2008 In Review – My Favorite Flash Platform Advancements


It’s that time of the year. You see all the top albums, movies, tv shows, books etc lists written by critics and content producers on site’s like Pitchfork, Sterogum, etc. (BTW, I think my fave album of ’08 is TV on the Radio’s “Dear Science”). Well, I have a list of things I’d like to commemorate as well, not music or videos games, but rather a list of things that took place in the Flash ecosystem in 2008 that I feel are significant.

  1. A true defnition/clarification of the “Flash Platform” at Max – This is somewhat a marketing move on Adobe’s part, but it serves to consolidate the products, services and solutions that are available from them based around the SWF file format. They’ve even created a page just for that at their site.
  2. Continued maturation and growth of Adobe AIR – With version 1.5, Adobe has tuned some things in the runtime that needed it, like adding Flash player 10 support, encrypted databases, and adding Linux support. Just as important, though, it sends a very strong message to everyone, developers, competitors and the entire RIA community that this time, they really mean it. They learned from Central and aren’t about to let this tech languish. Great news.
  3. Twitter’s enormous growth – Tangentially, Twitter has actually been a boon for AIR. With Twhirl and Tweetdeck being two of the most popular desktop Twitter clients out there, there is no question that many people may have installed AIR just to use them. (I use Tweetdeck, BTW and love it. The ability to create groups of people is necessary for the large number of people I follow).
  4. Continued transparency in development of Flex – With a site dedicated to the open source projects going on at Adobe, you can keep tabs on Gumbo, Blaze and any other number of apps in progress. This sort of implicit trust and collaboration with the community is simply amazing for a company of this size and with a project of such obvious strategic importance. The preview release of Flash Catalyst is yet another example of this great communication with developers.
  5. Flash Player 10 – Well, of course this was a big deal. Ading a Z-axis, adding unloadAndStop, and lots of other enhancements. I’m not currently targeting Flash 10 for web content, but we do have plans to use some of the features in tradeshows and some exhibits very shortly. The player penetration survey numbers are due for an update soon, so it will be interesting to see what the uptake is.
  6. Remoting’s growth – AMF continues to take root with more and more server side platforms due to its significant performance increases it adds and the relative ease of deployment. A Zend AMF component, traction gaining in the ASP.Net circles, and with the publication of the spec at the very end of ’07, it’s clear it is not going to slow any time soon.
  7. Google Analytics Flash platform enhancements – Via External Interface, it has always been possible to do very basic Google Analytics tracking for a Flash/Flex app. There is now a dedicated Google Analytics Tracking For Adobe Flash open source project, though that adds some major improvements to that methodology and really beefs up your ability to determine what users are doing in your apps. Jesse Warden has a good write up on his site about this. Highly recommended.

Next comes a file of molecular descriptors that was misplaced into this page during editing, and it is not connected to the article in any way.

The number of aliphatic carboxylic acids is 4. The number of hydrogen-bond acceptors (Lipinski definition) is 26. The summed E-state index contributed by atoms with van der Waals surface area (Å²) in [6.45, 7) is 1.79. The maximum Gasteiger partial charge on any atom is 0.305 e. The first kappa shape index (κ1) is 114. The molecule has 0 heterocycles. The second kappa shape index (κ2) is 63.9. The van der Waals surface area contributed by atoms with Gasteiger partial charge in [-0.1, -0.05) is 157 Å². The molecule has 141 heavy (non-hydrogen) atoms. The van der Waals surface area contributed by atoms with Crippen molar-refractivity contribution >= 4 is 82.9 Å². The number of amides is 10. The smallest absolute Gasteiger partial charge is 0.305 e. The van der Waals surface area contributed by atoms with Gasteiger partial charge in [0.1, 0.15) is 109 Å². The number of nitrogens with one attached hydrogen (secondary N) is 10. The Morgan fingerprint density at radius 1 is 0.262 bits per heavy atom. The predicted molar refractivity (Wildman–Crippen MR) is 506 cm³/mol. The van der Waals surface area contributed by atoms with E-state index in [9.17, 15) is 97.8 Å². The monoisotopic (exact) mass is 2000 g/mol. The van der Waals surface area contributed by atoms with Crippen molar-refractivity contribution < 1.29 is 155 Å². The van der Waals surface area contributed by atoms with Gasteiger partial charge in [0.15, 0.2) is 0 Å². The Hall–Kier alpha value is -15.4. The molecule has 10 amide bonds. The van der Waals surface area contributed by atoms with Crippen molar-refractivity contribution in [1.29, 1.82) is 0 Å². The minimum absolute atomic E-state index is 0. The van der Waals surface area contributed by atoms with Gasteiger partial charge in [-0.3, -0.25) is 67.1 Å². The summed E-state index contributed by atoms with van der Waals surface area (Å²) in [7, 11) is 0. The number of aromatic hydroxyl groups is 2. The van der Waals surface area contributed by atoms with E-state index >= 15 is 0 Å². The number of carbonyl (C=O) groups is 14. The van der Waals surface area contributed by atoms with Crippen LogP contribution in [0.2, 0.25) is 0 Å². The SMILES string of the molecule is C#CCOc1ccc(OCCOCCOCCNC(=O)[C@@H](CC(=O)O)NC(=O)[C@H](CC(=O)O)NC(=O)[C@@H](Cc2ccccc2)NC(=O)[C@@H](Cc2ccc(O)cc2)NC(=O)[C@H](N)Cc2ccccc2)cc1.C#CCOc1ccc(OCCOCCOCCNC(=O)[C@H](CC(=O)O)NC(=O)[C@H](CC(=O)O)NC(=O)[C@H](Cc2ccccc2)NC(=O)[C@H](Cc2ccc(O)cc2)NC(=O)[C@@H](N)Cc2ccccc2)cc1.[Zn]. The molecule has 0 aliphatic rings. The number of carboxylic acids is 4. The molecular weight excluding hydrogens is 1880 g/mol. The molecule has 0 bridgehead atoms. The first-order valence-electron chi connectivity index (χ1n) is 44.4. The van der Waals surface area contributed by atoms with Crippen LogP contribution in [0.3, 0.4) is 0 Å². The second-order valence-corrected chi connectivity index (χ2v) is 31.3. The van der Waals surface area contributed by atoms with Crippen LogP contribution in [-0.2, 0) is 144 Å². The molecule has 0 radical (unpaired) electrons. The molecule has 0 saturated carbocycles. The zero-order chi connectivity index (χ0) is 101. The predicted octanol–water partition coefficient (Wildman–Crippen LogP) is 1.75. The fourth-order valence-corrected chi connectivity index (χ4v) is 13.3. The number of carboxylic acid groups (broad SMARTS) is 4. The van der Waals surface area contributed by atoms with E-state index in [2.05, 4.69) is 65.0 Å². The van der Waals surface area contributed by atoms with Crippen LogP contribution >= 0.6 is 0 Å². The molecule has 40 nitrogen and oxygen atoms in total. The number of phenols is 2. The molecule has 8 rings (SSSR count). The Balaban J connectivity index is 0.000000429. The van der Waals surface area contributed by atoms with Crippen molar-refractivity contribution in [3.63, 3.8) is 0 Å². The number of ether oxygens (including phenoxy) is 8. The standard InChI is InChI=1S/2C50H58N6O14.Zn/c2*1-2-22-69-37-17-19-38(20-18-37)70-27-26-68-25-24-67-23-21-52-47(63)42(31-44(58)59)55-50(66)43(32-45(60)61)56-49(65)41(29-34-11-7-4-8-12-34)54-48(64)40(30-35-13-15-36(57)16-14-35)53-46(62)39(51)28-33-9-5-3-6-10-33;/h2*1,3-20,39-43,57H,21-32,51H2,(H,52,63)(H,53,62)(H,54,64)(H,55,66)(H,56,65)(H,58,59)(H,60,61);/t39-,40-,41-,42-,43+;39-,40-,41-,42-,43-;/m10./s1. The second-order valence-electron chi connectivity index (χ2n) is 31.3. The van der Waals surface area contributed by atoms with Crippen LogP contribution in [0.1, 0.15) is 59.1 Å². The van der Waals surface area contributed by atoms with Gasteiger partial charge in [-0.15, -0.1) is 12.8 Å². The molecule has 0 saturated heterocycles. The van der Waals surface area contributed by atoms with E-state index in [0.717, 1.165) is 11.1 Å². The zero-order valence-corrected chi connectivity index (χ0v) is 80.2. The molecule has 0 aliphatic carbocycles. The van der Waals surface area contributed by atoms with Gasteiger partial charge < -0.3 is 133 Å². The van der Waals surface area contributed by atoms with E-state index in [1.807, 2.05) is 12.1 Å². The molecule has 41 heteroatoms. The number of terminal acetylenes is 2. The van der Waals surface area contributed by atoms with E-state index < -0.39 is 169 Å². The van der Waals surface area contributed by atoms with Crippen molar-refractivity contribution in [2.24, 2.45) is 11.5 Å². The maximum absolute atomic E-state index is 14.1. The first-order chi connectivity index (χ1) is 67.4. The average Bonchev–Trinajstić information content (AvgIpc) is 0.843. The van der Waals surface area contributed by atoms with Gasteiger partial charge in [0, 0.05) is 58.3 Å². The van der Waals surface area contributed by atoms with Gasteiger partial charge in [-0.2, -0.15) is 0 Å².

8. The Cloud and Flash – A number of cloud computing service providers have added support for Flash RIAs, with Intuit’s QuickBase offering a really feature rich API. Very interested in seeing where this is going.
  9. The announcement of a forthcoming eLearning suite – After the death of Authorware and the continuous morphing of Breeze, the eLearning strategy for Adobe seemed to be floundering. In November, however, Adobe announced the upcoming eLearning dev suite, a sort of Creative Suite with additional components and scripting add-ons to aid in producing training content. Bring it!
  10. Labs, Labs Labs – With new stuff being added every month and a continued grooming of the site, Labs.adobe.com is one of my favorite sites to visit. Cocomo, SwitchBoard, Configurator, the new Text Layout Framework, etc… it is a great resource to read and keep up with the latest news from Adobe.

So, that’s it… A list of 10 things I think Adobe got right this year. Don’t worry, I have a list of the things I think got missed this year and should be things to focus on for ’09, as well. Should be up in a couple days.

What do you think? What might you like to see added to this list?

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6 comments

  1. Ryan Stewart Jan 2

    Really good list, especially number 3 and number 6. I’m excited to see what happens with AMF next year as more and more people become interested in the “real time web”.

    But what I’d like to see is a top 10 list of things we’re doing wrong and you hated about the Flash Platform this year. That’s always more interesting ;)

    =Ryan
    ryan@adobe.com

  2. Alex Chriss Jan 2

    Great list – I think you’ll see some great things from the Intuit Partner Platform and #8 in 2009 – Excited to see the growth of #2 as well. Love working with the Flash Platform.

    -Alex

    alex_chriss@intuit.com
    http://ipp.developer.intuit.com

  3. Tony Jan 3

    Very interesting list. I think one of my personal favorites is definitely #4. I’d love to see it developed even further, as I think that Flex has a great future ahead of it. I can’t say I agree with you on Flash Player 10… Although it’s better, it still leaves a lot to be desired, in my opinion. One thing’s for sure though, Flash is the best.

  4. Music Jan 13

    The new Google Analytics Tracking For Flash open source projects is the one that helps webpublishers the most. Open X is involvedfro what I heard, Jesse Warden write up is excellent.

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